For most of us, it's day seven of the diet. You know, the big, life-changing one where you vow to quit sugar/drop three dress sizes/excavate your abdominals. This year will be different, you tell yourself. It has to be. And yet by the time February 1st rolls around, you've succumbed to the Mini Eggs, the two-for-one Pinot Grigio and the packet of Percy Pigs that were winking at you in the self-service queue at M&S.
But here's a thought. Don't diet. Not now. January is dark. It's too cold to lug yourself round the park in your shorts and T-shirt. Only the blandest fruit and vegetables are in season and besides, you're scientifically hard-wired to fail.
In a recent study by the University of Adelaide, scientists, along with their phalanx of little mice, found out some interesting stuff. Turns out that after a heavy period of binge eating (also known as Christmas) the nerves in your poor stomach become desensitised. Translation: you need to eat more to feel satisfied.
That's why January can seem so hard. How are kale chips and flax crackers going to cut it when you've been used to third helpings of Heston's Christmas pudding for the past 10 days?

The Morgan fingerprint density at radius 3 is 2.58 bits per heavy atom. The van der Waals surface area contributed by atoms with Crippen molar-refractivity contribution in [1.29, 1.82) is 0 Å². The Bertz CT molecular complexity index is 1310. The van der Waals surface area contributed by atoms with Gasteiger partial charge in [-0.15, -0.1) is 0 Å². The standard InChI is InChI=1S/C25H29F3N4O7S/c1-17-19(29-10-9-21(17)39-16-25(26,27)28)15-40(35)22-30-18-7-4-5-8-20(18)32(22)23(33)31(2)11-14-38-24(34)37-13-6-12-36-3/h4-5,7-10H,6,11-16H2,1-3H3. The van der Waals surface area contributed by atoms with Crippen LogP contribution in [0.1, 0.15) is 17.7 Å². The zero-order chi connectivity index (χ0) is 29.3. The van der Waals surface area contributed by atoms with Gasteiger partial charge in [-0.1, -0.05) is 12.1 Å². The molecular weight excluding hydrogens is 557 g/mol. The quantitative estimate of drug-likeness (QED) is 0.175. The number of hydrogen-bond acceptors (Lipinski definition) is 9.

The answer then is to add things into your diet, not take them away. I call it 'transitional' eating. Sure, go for your life with green juices. But also make sure your dinner is a thick stew rather than a quinoa salad. Make small, barely noticeable swaps. I'm ditching agave (too high in fructose) for rice vinegar, and home-made jam on toast for mashed avocado and olive oil on rye bread. If I want a glass of wine I make it red and use a smaller glass. As for tea (and I was a five cups a day caffeine hoover) I have ditched it for Teapigs' lovely licorice tea, that tastes like a handful of bonbons.
They say it takes 21 days for a habit to stick. I'd say double that to be on the safe side. And I don't know about you but the thought of 42 days of deprivation would fill me with about as much dread as the clearance racks at TK Maxx. It'll also do all sorts of nasty things to your metabolism, suddenly slashing your calorie intake like that, meaning ultimately it's even harder to shift weight.
So do yourself a favour. Don't start the diet now. Instead, eat up. Just maybe not with another portion of Heston's Christmas pudding.
Farrah Storr is the editor of Women's Health UK, January/February issue on sale now